When the Los Angeles Rams made the surprise trade for former Buffalo Bills wide receiver Sammy Watkins, the Rams receiving corps shifted. That’s what adding a true number one is supposed to do — change the makeup of your team.
The Rams starting trio of wideouts appear to be set. Watkins will be the Rams number one receiver. Robert Woods, who can play in the slot and the outside, figures to be a solid number two. Also, there’s rookie Cooper Kupp who seems to found a home as the big slot receiver. With the Rams adding three new starters at receiver, where does that leave the Rams highest paid weapon Tavon Austin. Will he fade into the sunset or is there a role for him on the team?
It seems highly unlikely the Rams would not play Austin as much this season, given the commitment the team has made to him over the past few seasons. Austin has teased fans with his potential; he’s scored as a receiver, running the ball, and as a returner, so it makes sense to keep the same formula going for Austin.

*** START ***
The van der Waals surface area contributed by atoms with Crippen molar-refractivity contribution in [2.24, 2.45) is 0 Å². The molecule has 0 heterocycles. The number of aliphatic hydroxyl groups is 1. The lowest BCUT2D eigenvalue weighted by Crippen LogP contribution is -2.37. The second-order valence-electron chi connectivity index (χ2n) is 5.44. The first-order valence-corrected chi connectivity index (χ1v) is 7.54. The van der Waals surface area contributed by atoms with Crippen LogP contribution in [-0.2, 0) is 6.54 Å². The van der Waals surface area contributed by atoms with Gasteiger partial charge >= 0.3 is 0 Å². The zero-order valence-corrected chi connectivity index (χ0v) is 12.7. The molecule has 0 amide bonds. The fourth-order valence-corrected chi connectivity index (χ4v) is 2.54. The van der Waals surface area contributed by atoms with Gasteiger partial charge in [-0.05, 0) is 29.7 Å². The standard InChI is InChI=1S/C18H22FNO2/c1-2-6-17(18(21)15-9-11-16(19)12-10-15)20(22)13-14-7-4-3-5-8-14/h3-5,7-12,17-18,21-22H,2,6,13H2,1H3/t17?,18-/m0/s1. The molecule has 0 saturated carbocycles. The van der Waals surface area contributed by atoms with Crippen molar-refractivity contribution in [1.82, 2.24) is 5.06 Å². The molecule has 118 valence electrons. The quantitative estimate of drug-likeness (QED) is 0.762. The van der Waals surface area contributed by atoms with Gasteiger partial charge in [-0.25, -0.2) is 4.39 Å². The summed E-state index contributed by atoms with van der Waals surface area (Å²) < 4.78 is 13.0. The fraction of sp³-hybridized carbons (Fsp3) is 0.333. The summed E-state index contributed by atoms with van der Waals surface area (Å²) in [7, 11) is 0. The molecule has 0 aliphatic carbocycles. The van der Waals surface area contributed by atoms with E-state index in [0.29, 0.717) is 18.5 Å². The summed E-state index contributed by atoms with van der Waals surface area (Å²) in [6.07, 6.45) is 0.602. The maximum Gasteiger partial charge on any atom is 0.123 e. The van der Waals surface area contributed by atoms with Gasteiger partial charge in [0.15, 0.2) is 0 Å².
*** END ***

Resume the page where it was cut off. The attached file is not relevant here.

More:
The Rams couldn’t afford to do this in the past but they can finally make Austin a Darren Sproles or most recently a Ty Montgomery type of player. Treated as a running back, I believe that Austin will be able to do what he does best: make plays with the ball in his hands.
Tavon Austin has forced 34 missed tackles on 125 career carries. Here's how he had graded as a runner since entering the league. pic.twitter.com/NJNAO2IsuU— Pro Football Focus (@PFF) June 15, 2017
Austin could prove to be a really good chess piece, since he’s proven he can make plays when he is carrying the ball. The Rams can still use him as a receiver, and since he’s not a top two option in the passing game, should allow him to get open easier and potentially make more plays. The Rams can play him all over the formation now that they have legit threats around him, and it doesn’t hurt that he’s played all over the offense in the past.
Although Austin is currently being overpaid, having him on the roster is a good problem to have. Opposing defenses still know that he’s fast and that he’s a playmaker. It’s just harder to define when he’s not the top player the opposition has to gameplan against.